The Gene Siskel Film Center has paired Fox's documentary with Frank's debut short film, Pull My Daisy (1959), codirected by Alfred Leslie. Better than Leaving Home, Coming Home, Pull My Daisy situates the viewer in one of Frank's most creative decades, with a cast of who's who among the Beats. Written and narrated by Jack Kerouac, who adapted the third act of his play, Beat Generation, the movie stars poets Allen Ginsberg, Peter Orlovsky, and Gregory Corso as high-spirited merrymakers; artist Larry Rivers as a railway brakeman whose flat they visit; French actress Delphine Seyrig as his wife; art dealer Richard Bellamy as a visiting bishop; and artist Alice Neel as the cleric's mother. With no plot to speak of and sections of nonsensical narration concatenating like something out of Lewis Carroll's "Jabberwocky," the short was meant to seem improvised, but if you look closely at Ginsberg and Corso's faces, you can tell that Kerouac was trying to match his scripted narration as closely as possible to their moving lips. Anita Ellis (who dubbed Rita Hayworth's "Put the Blame on Mame" in Gilda) vocalizes the surreal song that plays over the opening title.

With the exception of Ellis and composer David Amram, all the performers are gone now, including Robert's son, Pablo Frank, the little boy in Daisy. Some 25 years after filming, he was diagnosed with schizophrenia, around the same time that Robert's other child, his daughter Andrea, died in a plane crash. Families are fragile in Leaving Home, Coming Home: we never learn what happened to Frank's first wife, Mary, but get several clips from his 1969 documentary-drama hybrid Me and My Brother, about Orlovsky and his catatonic sibling, Julius. There's also a snippet of Life Dances On . . . (1980), a short Frank made from outtakes from earlier films that's a memorial to both Andrea and to Frank's departed friend Danny Seymour, who disappeared at sea.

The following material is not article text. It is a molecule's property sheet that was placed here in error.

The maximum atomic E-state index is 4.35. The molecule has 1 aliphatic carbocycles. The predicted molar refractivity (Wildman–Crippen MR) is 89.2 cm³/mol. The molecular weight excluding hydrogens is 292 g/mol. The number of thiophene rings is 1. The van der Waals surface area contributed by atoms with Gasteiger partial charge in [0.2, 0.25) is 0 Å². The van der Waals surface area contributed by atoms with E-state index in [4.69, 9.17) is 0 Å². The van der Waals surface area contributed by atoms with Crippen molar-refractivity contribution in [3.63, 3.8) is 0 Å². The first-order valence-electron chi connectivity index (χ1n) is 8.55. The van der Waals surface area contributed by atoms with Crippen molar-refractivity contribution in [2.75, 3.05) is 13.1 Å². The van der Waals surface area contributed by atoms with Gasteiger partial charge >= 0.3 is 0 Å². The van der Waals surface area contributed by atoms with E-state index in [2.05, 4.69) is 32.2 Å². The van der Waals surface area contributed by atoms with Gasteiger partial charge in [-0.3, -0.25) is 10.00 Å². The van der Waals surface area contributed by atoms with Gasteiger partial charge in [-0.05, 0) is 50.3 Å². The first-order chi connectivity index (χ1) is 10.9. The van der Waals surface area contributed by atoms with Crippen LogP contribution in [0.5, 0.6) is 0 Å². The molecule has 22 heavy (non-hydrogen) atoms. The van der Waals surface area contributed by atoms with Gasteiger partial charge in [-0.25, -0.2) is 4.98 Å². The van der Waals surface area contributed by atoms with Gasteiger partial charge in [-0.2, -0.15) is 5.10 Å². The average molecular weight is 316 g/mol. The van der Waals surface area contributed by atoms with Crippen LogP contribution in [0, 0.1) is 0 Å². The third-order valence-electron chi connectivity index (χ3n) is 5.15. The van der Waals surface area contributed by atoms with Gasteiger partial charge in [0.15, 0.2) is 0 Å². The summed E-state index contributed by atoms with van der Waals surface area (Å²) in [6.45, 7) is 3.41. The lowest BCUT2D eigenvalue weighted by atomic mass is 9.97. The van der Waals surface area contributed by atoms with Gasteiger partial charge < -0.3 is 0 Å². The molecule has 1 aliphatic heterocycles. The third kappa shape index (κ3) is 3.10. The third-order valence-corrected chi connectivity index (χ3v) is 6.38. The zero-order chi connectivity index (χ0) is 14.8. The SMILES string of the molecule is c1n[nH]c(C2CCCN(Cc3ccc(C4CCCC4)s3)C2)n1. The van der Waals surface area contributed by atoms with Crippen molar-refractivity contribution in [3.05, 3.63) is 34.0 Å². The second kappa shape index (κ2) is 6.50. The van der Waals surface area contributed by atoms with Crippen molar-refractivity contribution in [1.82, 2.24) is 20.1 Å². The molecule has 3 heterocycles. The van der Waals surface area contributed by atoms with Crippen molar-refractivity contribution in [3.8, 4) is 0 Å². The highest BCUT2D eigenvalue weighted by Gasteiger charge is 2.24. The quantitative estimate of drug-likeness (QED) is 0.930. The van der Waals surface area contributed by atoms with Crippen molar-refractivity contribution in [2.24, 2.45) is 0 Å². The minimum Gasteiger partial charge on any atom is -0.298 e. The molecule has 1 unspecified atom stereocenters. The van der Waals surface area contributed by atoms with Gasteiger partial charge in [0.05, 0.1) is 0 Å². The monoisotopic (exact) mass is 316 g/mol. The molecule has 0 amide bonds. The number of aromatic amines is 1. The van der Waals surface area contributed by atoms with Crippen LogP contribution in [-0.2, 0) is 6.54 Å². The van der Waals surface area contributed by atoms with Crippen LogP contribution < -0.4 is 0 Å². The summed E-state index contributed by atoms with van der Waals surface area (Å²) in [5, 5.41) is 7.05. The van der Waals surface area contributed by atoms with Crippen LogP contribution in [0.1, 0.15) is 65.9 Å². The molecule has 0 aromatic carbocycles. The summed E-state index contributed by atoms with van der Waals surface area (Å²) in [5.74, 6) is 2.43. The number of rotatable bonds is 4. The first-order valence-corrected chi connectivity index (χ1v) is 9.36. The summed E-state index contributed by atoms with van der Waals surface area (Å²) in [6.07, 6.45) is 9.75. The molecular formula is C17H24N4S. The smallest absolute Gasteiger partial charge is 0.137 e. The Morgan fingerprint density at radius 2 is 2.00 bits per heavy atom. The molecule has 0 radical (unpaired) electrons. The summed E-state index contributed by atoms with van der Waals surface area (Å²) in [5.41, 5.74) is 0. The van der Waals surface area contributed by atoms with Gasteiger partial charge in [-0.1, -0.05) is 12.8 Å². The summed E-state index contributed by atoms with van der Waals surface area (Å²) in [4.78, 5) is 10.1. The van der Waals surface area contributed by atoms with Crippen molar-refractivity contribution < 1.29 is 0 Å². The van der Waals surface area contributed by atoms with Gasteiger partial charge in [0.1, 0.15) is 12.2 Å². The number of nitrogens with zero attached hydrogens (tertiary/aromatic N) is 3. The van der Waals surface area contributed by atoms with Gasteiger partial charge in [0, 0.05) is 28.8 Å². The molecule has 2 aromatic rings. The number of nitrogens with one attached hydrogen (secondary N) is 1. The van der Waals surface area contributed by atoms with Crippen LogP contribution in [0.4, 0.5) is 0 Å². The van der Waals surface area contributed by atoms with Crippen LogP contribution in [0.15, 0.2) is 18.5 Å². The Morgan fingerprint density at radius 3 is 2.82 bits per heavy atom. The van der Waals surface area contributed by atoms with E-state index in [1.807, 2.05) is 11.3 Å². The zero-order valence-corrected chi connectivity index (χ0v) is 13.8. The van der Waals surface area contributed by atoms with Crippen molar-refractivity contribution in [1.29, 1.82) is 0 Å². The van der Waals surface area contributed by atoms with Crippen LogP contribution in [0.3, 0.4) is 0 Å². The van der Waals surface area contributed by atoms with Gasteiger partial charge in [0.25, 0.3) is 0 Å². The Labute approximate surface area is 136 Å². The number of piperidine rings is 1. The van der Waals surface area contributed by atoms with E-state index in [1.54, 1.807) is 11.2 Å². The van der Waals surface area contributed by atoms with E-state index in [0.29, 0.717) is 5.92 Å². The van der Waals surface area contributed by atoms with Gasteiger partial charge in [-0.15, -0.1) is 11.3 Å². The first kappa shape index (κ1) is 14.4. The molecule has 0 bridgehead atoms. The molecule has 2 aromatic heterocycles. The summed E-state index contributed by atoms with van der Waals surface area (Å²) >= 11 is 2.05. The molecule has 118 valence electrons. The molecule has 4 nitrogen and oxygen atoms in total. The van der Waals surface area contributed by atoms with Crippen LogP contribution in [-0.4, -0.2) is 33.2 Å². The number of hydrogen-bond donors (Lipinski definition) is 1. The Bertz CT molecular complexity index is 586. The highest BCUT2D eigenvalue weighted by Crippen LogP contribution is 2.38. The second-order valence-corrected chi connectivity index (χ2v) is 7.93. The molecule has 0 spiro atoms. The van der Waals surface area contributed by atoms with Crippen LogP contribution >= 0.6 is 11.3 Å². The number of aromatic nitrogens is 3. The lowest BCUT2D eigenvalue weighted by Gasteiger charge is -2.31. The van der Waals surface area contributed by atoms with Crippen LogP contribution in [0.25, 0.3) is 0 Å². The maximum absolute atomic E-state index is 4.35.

In scenes at Mabou, Frank talks about the graphic art and collages he made there to commemorate Andrea, because it's a place where he can get that kind of contemplative work done. Then it's time to get back to New York to see what people are doing, and find new inspiration. The shifts back and forth between his two homes, between the past and present, between one medium of creative expression and another, between the living and the dead, provide a good approximation of an artist's process, but director Fox let his subject lead too much of the way, and the film's resulting stream-of-consciousness shapelessness could easily confuse any viewer who knew little or nothing about Frank and his works going in. Toward the end of Leaving Home, Coming Home I found myself hoping for the camera to run out of film again, so that I too could say "enough."   v

Correction: An earlier version of this review erroneously described Delphine Seyrig as Belgian, not French.